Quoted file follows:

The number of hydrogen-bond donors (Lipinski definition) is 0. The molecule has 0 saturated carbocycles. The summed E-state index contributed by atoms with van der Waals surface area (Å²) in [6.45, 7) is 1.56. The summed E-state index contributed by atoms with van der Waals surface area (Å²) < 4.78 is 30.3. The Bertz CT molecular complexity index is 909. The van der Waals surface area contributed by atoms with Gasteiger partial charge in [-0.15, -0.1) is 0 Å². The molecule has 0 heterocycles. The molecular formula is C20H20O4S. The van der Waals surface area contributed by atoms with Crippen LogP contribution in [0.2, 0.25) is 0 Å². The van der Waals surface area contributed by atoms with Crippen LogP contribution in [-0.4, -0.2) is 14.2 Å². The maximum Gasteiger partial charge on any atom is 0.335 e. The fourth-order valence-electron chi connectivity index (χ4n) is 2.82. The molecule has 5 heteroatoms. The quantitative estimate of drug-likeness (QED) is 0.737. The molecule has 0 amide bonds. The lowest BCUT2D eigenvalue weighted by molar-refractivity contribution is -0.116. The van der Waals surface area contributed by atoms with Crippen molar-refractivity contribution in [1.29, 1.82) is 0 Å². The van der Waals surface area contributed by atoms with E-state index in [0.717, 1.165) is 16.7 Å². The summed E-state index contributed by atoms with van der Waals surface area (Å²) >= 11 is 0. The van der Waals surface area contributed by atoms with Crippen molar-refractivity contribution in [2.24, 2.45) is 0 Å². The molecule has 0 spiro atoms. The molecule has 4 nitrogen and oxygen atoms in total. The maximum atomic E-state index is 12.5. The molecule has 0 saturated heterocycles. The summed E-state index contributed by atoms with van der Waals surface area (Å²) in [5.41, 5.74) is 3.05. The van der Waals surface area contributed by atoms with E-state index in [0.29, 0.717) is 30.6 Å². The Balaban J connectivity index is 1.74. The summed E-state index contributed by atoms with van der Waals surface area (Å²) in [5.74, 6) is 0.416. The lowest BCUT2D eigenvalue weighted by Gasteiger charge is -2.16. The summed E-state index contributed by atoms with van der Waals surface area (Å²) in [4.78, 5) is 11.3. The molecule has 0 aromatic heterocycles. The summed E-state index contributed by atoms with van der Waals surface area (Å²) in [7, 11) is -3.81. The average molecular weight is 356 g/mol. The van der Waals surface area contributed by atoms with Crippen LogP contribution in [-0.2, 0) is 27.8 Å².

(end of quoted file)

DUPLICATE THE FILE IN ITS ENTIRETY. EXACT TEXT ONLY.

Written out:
The number of hydrogen-bond donors (Lipinski definition) is 0. The molecule has 0 saturated carbocycles. The summed E-state index contributed by atoms with van der Waals surface area (Å²) in [6.45, 7) is 1.56. The summed E-state index contributed by atoms with van der Waals surface area (Å²) < 4.78 is 30.3. The Bertz CT molecular complexity index is 909. The van der Waals surface area contributed by atoms with Gasteiger partial charge in [-0.15, -0.1) is 0 Å². The molecule has 0 heterocycles. The molecular formula is C20H20O4S. The van der Waals surface area contributed by atoms with Crippen LogP contribution in [0.2, 0.25) is 0 Å². The van der Waals surface area contributed by atoms with Crippen LogP contribution in [-0.4, -0.2) is 14.2 Å². The maximum Gasteiger partial charge on any atom is 0.335 e. The fourth-order valence-electron chi connectivity index (χ4n) is 2.82. The molecule has 5 heteroatoms. The quantitative estimate of drug-likeness (QED) is 0.737. The molecule has 0 amide bonds. The lowest BCUT2D eigenvalue weighted by molar-refractivity contribution is -0.116. The van der Waals surface area contributed by atoms with Crippen molar-refractivity contribution in [1.29, 1.82) is 0 Å². The van der Waals surface area contributed by atoms with E-state index in [0.717, 1.165) is 16.7 Å². The summed E-state index contributed by atoms with van der Waals surface area (Å²) >= 11 is 0. The van der Waals surface area contributed by atoms with Crippen molar-refractivity contribution in [2.24, 2.45) is 0 Å². The molecule has 0 spiro atoms. The molecule has 4 nitrogen and oxygen atoms in total. The maximum atomic E-state index is 12.5. The molecule has 0 saturated heterocycles. The summed E-state index contributed by atoms with van der Waals surface area (Å²) in [5.41, 5.74) is 3.05. The van der Waals surface area contributed by atoms with E-state index in [0.29, 0.717) is 30.6 Å². The Balaban J connectivity index is 1.74. The summed E-state index contributed by atoms with van der Waals surface area (Å²) in [5.74, 6) is 0.416. The lowest BCUT2D eigenvalue weighted by Gasteiger charge is -2.16. The summed E-state index contributed by atoms with van der Waals surface area (Å²) in [4.78, 5) is 11.3. The molecule has 0 aromatic heterocycles. The summed E-state index contributed by atoms with van der Waals surface area (Å²) in [7, 11) is -3.81. The average molecular weight is 356 g/mol. The van der Waals surface area contributed by atoms with Crippen LogP contribution in [-0.2, 0) is 27.8 Å².